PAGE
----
I was in for a primary care appointment on the 17th of this month. This was an interim assessment, requested in order to see if the fitness-and-diet regimen helped me curb the high blood sugars my A1C results from the last visit.
It didn’t work.
Now I’ll admit I haven’t been as good about my fitness regimen as I should have. I’ve been lucky to get a walk in these days—and most days I have due to needing to go somewhere. It took nothing to spend a little extra time out for a half-hour walk. I really should have been going to the gym, but to be honest, it was painful enough getting the walk in after my sciatic nerve started acting up on the right side in the middle of November. Never quite as bad as back then, but bad enough the thought of using a recumbent bicycle or weight machines for leg exercises looked like an exceedingly painful activity.
I went in the day before to have my blood drawn, and it came back .1 lower than it was the last time. For once, my primary care doc didn’t complain at me about my lack of weight loss, which I’ve come to expect. She merely approved her resident’s decision to prescribe me some Metformin for the diabetes and some Simvastatin for the additional cholesterol levels expected. She did encourage me to continue exercising, but said that since it seemed as if it didn’t help much with either the weight loss (I lost maybe 2 lbs over 3 months) or the A1C result, she wanted to initiate this drug therapy and suggested I see a nutritionist again for a better diabetes diet regimen (because changes to my diet for this interim included only cutting pastas, rice, and other carb-heavy foods out).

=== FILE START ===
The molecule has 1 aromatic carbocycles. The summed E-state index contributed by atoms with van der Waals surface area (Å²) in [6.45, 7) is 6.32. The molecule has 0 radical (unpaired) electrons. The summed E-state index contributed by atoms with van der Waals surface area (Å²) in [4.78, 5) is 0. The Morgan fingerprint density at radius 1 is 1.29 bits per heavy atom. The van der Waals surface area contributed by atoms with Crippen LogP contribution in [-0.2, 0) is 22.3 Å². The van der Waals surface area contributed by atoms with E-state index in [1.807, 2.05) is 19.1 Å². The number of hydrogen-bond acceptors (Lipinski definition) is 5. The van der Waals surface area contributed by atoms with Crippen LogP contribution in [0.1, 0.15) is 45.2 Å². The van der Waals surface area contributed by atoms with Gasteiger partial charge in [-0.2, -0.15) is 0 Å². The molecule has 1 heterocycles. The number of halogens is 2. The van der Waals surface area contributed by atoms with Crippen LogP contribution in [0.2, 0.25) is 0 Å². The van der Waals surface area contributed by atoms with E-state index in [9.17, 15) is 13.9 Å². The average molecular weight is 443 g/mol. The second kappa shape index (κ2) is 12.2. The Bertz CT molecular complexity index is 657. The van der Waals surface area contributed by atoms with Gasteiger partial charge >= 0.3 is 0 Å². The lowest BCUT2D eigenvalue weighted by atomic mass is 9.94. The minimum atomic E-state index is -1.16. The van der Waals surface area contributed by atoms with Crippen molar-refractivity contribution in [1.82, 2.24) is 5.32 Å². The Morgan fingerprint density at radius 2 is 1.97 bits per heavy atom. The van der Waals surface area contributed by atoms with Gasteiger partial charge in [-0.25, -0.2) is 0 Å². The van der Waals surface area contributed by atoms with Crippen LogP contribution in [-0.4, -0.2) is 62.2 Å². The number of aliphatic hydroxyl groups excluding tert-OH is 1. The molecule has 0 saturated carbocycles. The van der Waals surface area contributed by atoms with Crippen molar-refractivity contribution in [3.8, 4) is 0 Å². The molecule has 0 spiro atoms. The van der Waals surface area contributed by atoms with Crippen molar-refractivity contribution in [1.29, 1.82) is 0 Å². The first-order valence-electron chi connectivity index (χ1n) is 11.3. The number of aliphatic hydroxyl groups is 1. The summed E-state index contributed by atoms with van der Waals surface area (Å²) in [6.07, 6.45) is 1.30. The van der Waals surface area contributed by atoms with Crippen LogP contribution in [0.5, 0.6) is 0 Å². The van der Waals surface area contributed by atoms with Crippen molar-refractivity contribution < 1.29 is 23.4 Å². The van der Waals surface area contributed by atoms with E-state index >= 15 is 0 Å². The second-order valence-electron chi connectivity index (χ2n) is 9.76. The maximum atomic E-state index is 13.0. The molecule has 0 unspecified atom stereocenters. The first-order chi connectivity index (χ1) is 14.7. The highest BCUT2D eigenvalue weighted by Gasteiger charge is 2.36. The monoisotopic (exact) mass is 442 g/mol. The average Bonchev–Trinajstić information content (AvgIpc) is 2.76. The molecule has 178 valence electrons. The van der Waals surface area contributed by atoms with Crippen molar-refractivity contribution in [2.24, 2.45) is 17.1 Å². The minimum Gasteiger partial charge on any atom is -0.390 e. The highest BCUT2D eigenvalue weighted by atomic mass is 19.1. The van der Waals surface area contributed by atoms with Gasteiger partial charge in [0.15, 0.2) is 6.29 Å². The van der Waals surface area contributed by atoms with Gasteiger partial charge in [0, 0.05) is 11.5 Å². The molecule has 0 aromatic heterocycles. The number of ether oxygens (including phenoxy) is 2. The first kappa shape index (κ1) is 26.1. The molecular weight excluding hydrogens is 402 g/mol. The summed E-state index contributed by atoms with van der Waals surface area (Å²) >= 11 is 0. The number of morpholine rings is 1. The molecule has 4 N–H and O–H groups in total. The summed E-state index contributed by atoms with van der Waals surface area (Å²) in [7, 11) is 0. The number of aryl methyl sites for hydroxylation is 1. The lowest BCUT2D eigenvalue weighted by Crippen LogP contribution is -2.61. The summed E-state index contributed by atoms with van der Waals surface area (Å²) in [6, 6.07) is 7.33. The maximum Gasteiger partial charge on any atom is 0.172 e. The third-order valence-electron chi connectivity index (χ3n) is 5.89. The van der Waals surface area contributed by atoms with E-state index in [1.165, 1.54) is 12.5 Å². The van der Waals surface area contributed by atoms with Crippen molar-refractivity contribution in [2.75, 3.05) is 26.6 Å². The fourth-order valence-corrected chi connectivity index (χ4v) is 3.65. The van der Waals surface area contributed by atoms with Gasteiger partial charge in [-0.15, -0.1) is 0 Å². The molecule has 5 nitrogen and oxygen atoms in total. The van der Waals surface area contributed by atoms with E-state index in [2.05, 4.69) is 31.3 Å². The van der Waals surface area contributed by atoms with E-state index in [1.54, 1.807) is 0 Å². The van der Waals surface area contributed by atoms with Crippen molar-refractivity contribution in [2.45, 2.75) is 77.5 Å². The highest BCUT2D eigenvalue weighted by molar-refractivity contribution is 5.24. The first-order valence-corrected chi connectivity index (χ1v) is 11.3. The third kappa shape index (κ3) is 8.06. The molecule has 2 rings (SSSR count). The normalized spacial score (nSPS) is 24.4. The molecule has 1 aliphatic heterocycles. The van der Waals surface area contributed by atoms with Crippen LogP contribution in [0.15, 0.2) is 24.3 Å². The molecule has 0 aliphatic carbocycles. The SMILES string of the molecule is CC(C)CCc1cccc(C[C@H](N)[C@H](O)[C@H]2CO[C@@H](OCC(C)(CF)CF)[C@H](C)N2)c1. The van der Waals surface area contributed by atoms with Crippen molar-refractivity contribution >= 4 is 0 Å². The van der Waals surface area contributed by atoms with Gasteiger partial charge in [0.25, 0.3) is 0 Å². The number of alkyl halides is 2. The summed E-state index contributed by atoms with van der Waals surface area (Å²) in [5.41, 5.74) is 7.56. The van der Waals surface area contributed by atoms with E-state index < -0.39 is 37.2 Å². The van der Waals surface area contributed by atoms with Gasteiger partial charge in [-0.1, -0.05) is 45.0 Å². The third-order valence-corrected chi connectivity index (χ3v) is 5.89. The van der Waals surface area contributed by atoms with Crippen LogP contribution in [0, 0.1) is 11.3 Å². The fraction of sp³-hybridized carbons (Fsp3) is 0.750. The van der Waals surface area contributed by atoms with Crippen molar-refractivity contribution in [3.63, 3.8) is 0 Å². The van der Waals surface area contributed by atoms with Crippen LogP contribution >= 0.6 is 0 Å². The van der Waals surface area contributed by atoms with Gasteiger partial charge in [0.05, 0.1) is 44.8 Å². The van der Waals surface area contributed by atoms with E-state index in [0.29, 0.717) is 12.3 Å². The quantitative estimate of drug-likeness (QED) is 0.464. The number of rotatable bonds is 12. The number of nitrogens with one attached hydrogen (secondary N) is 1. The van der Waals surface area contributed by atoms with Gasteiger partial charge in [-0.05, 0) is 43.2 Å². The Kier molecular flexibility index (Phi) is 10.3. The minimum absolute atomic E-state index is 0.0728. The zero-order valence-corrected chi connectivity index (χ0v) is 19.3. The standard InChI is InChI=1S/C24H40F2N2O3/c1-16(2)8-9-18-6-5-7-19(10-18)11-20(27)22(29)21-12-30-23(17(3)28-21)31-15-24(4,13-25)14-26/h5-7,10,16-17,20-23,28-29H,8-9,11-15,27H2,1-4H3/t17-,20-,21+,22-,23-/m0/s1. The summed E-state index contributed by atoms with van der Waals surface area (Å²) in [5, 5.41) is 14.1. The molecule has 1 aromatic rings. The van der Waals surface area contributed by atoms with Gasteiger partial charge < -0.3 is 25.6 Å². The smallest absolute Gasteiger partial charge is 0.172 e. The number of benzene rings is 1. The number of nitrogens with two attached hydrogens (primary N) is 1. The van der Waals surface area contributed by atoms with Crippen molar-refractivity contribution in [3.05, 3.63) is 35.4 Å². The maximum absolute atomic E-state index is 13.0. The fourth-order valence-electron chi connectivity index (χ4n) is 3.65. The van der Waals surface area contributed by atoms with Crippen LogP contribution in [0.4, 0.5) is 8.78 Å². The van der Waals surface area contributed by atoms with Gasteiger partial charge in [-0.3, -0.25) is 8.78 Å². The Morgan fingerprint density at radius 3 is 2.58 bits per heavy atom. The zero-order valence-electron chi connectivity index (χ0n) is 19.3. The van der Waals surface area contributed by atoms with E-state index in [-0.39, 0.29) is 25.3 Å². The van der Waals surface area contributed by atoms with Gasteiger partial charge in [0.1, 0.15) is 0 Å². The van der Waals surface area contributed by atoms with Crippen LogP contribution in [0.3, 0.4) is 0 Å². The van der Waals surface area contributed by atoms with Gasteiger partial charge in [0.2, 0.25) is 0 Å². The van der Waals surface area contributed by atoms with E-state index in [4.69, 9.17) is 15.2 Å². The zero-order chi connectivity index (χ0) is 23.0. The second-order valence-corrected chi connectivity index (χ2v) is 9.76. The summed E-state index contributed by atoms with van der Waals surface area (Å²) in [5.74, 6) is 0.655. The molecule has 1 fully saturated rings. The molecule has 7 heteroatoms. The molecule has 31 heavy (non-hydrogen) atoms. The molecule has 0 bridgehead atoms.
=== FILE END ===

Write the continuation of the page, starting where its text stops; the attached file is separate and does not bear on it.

To be quite honest, I’m surprised I’ve managed to be without diabetes for as long as I have. I’ve learned recently that one of my psych meds can cause a rise in sugar levels, and diabetes runs on both sides of my family. It was going to happen at some point, I just couldn’t say when, and it’s kind of a relief that it’s finally happened. It’s been on my mind for years, the dread of getting diabetes. Now I can do what I must to control it to the best of my ability, instead of having to constantly look over my shoulder, so to speak, for the specter to rise. I can say that it’s more a relief to know I have diabetes than it ever was when it was just something on the horizon. One less worry to lay in bed mulling over at night.
I’ll be seeing my therapist again on the 28th, and I’ll ask her to set up another appointment with the nutritionist so that I can get advice on a diabetes-specific diet, among other things.